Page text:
2018 was an exciting year for Mormon history. The Journal of Mormon History and other Mormon-specific journals published loads of strong material and other pieces found their way into broader historiographic journals. Mormon history, what some historians of American religious history describe as an “article-heavy” field, witnessed the publication of several books that will shape the field for generations. While reviewing the material published this past year, I was particularly pleased to note how the field continues to grow in key areas, both topically and methodologically.
These sorts of lists always lay bare the interests and biases of their writers. What did I miss? Tell me in the comments!
- Matthew McBride, “Female Brethren”: Gender Dynamics in a Newly Integrated Missionary Force 1898-1915.” JSTOR (Journal of Mormon History)
- Colleen McDannell, Sister Saints: Mormon Women since the End of Polygamy OXFORD UNIVERSITY PRESS
- Lori Motzkus Wilkinson, “Scribbling Women in Zion:Mormon Women’s Fascination with Fanny Fern.” JSTOR (Journal of Mormon History)
I’ve been citing Matthew McBride’s article for awhile as “unpublished paper” and am thrilled to see it in print. It’s an important history tied to the Woodruff Manifesto, the LDS Church’s globalization, and the complicated interplay of authority and gender in the history of the Church of Jesus Christ of Latter-day Saints. Similarly, Wilkinson’s article examines the way in which Mormon women were connected to broader trends in American culture, particularly literary culture.
We will be hosting a roundtable on McDannell’s Sister Saints in the New Year. I’ll suffice it to say here that it is a field-changer and is worth picking up as a holiday gift, course adoption, or requesting your local library to purchase it.
Black Mormons, Lineage, and Post-colonialism
- W. Paul Reeve, Ardis Parshall, et. al, “Century of Black Mormons Project.” WEBSITE (University of Utah)
- Tonya Reiter, “Life on the Hill: The Black Farming Families of Mill Creek.” JSTOR (Journal of Mormon History)
- Joseph R. Stuart, “A More Powerful Effect upon the Body”: Early Mormonism’s Theory of Racial Redemption and American Religious Theories of Race JSTOR (Church History: Studies in Christianity and Culture)
- Matthew L. Harris, “Mormons and Lineage: The Complicated History of Blacks and Patriarchal Blessings, 1830-1918.” DIALOGUE: A Journal of Mormon Thought
- Gina Colvin and Joanna Brooks, Decolonizing Mormonism: Approaching a Postcolonial Zion University of Utah Press
The Century of Black Mormons is the most exciting non-LDS Church sponsored digital project in many years. Be sure to check it out. The Reiter article highlights the ways that Black Mormons lived their lives in the Salt Lake Valley. Like in her award-winning article on Black baptisms for the dead, she narrates a difficult-to-document history with careful arguments and graceful writing. Matt Harris’s article is one of the most interesting approaches to studying Mormonism and race I’ve seen in some time. Please forgive my for mentioning my own article, but I believe it’s focus on the role of the temple in the LDS Church’s racial restriction is an important historiographical intervention.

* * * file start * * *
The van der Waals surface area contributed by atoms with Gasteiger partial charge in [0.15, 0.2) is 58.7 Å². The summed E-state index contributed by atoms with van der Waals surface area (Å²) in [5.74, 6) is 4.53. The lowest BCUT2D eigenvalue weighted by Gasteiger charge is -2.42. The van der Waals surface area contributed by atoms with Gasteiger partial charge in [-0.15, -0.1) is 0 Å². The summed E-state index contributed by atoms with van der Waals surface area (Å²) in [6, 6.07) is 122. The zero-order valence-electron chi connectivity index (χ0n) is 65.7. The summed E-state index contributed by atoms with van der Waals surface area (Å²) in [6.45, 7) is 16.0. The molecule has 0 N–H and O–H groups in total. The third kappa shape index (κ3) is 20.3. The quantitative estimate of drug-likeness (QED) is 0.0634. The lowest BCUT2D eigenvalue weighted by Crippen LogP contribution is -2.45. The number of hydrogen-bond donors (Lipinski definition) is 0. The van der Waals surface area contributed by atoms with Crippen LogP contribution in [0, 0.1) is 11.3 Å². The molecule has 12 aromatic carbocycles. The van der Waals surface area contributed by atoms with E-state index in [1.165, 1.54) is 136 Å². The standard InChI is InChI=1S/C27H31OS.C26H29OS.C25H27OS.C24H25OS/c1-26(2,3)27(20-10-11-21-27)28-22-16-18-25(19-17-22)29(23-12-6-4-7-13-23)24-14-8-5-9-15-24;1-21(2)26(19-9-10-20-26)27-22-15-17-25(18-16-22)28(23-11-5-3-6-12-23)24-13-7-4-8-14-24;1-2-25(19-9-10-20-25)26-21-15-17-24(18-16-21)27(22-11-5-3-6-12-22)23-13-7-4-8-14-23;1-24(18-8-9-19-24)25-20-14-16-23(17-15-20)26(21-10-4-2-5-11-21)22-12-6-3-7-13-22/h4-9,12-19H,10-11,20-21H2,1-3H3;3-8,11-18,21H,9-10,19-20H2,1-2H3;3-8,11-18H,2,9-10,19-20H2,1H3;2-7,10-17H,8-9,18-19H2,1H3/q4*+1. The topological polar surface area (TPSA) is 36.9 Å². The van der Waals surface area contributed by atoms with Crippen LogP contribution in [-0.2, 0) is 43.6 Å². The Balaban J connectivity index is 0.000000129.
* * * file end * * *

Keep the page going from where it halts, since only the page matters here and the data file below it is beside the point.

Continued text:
The Colvin and Brooks edited collection moves beyond the Black/White binary in Mormon history to examine colonialism,post-colonialism, and the power dynamics of race, class, gender, and sexuality in Mormon contexts. The book is powerful and provocative.
- Janiece Johnson, “Becoming a People of the Books: Toward an Understanding of Early Mormon Converts and the New Word of the Lord.” JSTOR (Journal of Book of Mormon Studies)
- Christopher Blythe, “The Exorcism of Isaac Russell: Diabolism and Nineteenth-Century Mormon Identity Formation.” JSTOR(Journal of Religion)
- Joshua M. Matson, “Where the World, Babel, and Zion Meet: Redefining the Mormon People at the 1964-1965 Mormon Pavilion.” JSTOR (Journal of Mormon History)
- Jonathan Stapley, The Power of Godliness: Mormon Liturgy and Cosmology OXFORD UNIVERSITY PRESS
- Laura Rutter Strickling, On Fire in Baltimore: Black Mormon Women and Conversion in a Raging City GREG KOFFORD BOOKS
Mormon history continues to benefit from applying a variety of theories and methods to strong archival work. That’s especially true of the Johnson, Blythe, and Matson articles. Johnson’s, in particular, rewrites the reception history of the early Book of Mormon and provides a lived religion framework for early Mormonism.